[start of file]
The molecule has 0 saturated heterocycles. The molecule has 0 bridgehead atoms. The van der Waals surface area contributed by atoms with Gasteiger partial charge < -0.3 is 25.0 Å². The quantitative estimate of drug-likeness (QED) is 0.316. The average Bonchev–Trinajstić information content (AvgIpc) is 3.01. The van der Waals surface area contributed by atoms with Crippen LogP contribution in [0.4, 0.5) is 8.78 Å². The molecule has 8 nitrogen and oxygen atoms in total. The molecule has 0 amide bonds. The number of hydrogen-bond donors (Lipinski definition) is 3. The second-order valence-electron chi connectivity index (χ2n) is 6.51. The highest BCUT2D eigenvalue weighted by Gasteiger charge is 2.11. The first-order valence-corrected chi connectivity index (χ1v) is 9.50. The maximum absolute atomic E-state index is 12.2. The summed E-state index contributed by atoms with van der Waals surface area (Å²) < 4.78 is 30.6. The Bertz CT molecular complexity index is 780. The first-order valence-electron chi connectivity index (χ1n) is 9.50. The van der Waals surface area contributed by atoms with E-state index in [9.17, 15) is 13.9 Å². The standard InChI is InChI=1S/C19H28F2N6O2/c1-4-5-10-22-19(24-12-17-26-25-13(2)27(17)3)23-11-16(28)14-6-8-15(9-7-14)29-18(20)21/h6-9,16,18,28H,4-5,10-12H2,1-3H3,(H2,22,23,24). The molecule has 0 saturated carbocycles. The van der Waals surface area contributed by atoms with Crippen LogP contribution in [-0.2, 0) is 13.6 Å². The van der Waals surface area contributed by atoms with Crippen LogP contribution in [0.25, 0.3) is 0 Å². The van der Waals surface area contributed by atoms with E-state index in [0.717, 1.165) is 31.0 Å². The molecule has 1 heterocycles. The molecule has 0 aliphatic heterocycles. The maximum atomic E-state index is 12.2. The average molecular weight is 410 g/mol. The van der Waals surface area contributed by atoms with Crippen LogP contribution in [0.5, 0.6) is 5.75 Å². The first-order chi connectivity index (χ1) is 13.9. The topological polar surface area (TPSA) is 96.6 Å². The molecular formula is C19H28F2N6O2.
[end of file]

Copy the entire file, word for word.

The molecule has 0 saturated heterocycles. The molecule has 0 bridgehead atoms. The van der Waals surface area contributed by atoms with Gasteiger partial charge < -0.3 is 25.0 Å². The quantitative estimate of drug-likeness (QED) is 0.316. The average Bonchev–Trinajstić information content (AvgIpc) is 3.01. The van der Waals surface area contributed by atoms with Crippen LogP contribution in [0.4, 0.5) is 8.78 Å². The molecule has 8 nitrogen and oxygen atoms in total. The molecule has 0 amide bonds. The number of hydrogen-bond donors (Lipinski definition) is 3. The second-order valence-electron chi connectivity index (χ2n) is 6.51. The highest BCUT2D eigenvalue weighted by Gasteiger charge is 2.11. The first-order valence-corrected chi connectivity index (χ1v) is 9.50. The maximum absolute atomic E-state index is 12.2. The summed E-state index contributed by atoms with van der Waals surface area (Å²) < 4.78 is 30.6. The Bertz CT molecular complexity index is 780. The first-order valence-electron chi connectivity index (χ1n) is 9.50. The van der Waals surface area contributed by atoms with E-state index in [9.17, 15) is 13.9 Å². The standard InChI is InChI=1S/C19H28F2N6O2/c1-4-5-10-22-19(24-12-17-26-25-13(2)27(17)3)23-11-16(28)14-6-8-15(9-7-14)29-18(20)21/h6-9,16,18,28H,4-5,10-12H2,1-3H3,(H2,22,23,24). The molecule has 0 saturated carbocycles. The van der Waals surface area contributed by atoms with Crippen LogP contribution in [-0.2, 0) is 13.6 Å². The van der Waals surface area contributed by atoms with Crippen LogP contribution in [0.25, 0.3) is 0 Å². The van der Waals surface area contributed by atoms with E-state index in [0.717, 1.165) is 31.0 Å². The molecule has 1 heterocycles. The molecule has 0 aliphatic heterocycles. The maximum atomic E-state index is 12.2. The average molecular weight is 410 g/mol. The van der Waals surface area contributed by atoms with Crippen LogP contribution in [0.5, 0.6) is 5.75 Å². The first-order chi connectivity index (χ1) is 13.9. The topological polar surface area (TPSA) is 96.6 Å². The molecular formula is C19H28F2N6O2.